With the volume of media attention directed at the “plight of the working woman” (see: Lean In, Queen Bees, equal pay for equal work), and all the advice on how to persevere despite the immense challenges, the assumption might be that the lives of female executives is unbalanced and unfair and unrewarding. Recently, Debora L. Spar, the president of Barnard College, reignited the conversation with her book Wonder Women, about career women’s quest for perfection and accepting the reality that such perfection may not be attainable, echoing yet another book released earlier this year called The Orange Line, by Suffolk University professor Jodi Detjen. But is what’s lacking in women’s working lives the whole story? Is the state of professional affairs as bad as it seems?
Is it ever? In fact, new studies—and a closer look at older ones—show that women are much happier, and more confident, about their careers than the tone of the discussion would indicate. What’s more, while the media, many women’s organizations, and books like Sandberg’s and Spar’s focus on what is wrong with the lives of women executives (“When you’re a hammer, everything looks like a nail”), a new generation of female leaders are focusing on what is right.
A 2001 report by McKinsey Research showed the steady decline in the percentage of female leaders from hiring through middle and senior management: Though women are claiming 53 percent of entry-level management jobs, after that, the numbers drop: to 37 percent for mid-managers, and even lower, to 26 percent, for vice presidents and up. These shrinking numbers could mean that the glass ceiling remains thick and low, and that women are leaving out of frustration with lack of opportunity or advancement—generally, what’s been interpreted. Or you could look at it as women making personal choices, choosing family over work or leaving corporate jobs for the independence of starting their own businesses. The Global Entrepreneurship Monitor’s 2012 Women’s Report, in fact, found 126 million women starting or running a business, which means more than a third of global firms now have women owners. That’s not depressing. That’s empowering.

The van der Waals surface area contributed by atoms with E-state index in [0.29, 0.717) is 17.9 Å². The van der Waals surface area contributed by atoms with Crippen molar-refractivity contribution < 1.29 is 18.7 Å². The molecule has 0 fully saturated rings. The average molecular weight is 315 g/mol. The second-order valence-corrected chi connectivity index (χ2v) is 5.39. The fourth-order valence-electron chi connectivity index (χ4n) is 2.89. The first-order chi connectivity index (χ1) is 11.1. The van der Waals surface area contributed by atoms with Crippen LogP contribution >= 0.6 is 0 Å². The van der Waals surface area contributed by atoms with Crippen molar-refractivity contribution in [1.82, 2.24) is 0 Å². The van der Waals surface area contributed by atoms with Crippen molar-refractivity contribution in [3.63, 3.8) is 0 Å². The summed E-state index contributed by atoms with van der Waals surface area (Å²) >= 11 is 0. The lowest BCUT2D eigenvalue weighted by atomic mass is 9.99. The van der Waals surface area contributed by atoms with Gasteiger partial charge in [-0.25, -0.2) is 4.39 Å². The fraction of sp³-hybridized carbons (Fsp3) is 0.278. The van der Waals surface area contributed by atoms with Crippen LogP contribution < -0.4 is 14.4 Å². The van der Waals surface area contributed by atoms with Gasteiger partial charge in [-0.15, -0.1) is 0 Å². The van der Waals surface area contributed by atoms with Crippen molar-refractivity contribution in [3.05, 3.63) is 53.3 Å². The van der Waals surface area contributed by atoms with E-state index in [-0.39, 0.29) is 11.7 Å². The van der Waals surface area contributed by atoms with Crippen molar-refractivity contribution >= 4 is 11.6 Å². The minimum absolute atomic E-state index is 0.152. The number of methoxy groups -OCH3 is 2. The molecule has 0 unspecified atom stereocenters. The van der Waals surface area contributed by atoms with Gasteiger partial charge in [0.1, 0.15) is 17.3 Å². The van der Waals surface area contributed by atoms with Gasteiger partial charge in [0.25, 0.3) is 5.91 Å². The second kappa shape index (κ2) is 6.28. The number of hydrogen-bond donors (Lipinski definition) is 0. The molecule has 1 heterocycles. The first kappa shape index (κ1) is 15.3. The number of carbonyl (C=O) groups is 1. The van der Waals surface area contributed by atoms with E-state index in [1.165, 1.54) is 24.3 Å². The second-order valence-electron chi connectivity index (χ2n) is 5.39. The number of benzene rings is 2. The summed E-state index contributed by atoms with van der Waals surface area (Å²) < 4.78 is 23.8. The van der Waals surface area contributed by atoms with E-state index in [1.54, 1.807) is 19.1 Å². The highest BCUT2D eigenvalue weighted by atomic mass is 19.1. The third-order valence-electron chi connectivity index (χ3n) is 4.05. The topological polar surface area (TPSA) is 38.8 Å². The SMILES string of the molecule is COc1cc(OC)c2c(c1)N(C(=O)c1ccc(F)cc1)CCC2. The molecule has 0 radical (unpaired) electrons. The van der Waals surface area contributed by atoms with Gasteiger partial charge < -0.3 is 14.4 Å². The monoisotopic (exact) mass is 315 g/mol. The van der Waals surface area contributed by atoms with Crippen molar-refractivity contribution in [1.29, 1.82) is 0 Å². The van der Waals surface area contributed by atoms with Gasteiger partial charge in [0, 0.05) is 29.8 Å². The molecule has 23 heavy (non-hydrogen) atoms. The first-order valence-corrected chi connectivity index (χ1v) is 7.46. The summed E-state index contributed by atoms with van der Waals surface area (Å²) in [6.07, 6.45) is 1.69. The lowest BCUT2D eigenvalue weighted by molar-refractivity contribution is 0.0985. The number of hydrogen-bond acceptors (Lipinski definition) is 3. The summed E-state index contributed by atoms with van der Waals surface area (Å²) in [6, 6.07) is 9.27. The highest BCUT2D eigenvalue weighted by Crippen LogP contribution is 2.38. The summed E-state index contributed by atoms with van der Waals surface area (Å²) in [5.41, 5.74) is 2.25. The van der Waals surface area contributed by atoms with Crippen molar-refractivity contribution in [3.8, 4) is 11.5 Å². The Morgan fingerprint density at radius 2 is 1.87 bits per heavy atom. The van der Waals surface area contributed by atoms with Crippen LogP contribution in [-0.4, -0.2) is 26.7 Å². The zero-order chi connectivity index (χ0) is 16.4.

Women also believe in their opportunities at work far more than the hype—or the reports on the dearth of willing mentors—would have you believe. A 2012 report from management consulting firm Accenture called “The Next Generation of Working Women” found that 65 percent of women feel equal in the workplace, and 66 percent see visible role models. Only a third of respondents reported viewing work-life balance as the most important career factor. At the same time, a Pew study found that, for the first time in history, more women than men put a high-paying career near the top of their list of values.
There’s also hard evidence that progress is trumping problems. Though in the U.S., the male hierarchy was established over the better part of two centuries, the progress of female leadership has happened over a matter of two decades. A Forbes Insight Study found that 24 percent of senior leadership positions are now filled by women, while the Center for American Progress projects that by 2030 women will hold 41 percent of senior posts. Currently, more highly visible female leaders are reaching the top, including Ursula Burns at Xerox, Indra Nooyi at Pepsi, Virginia Rometty at IBM, and, of course, Marissa Mayer at Yahoo. And while they’re still the minority—women represent just 4.2 percent of the top positions at Fortune 500 companies—women are no longer the exceptions either in high level positions or in traditionally male-dominated fields. FBI figures, for example, put the total number of women in law enforcement at around 12 percent, up from just 2 percent 30 years ago. We seldom see references today to the first-woman this, or the first-woman that. Meanwhile, studies show a clear link between company performance and female leadership.
It’s only natural to focus on problems and challenges in times of transition, and often times calling out what’s wrong with the system can be a powerful tool for enacting change. But it’s also important to see the forces reshaping the future already in play—because they do exist. When women begin to look to tomorrow through a lens of confidence and optimism, the view is at once inspiring, empowering, and motivating. As with most things, real change happens through the collective action of individuals, not the debate of observers.
Peggy Drexler, Ph.D. is a research psychologist, Assistant Professor of Psychology at Weill Medical College, Cornell University and author of two books about modern families and the children they produce. Follow Peggy on Twitter and Facebook and learn more about Peggy at www.peggydrexler.com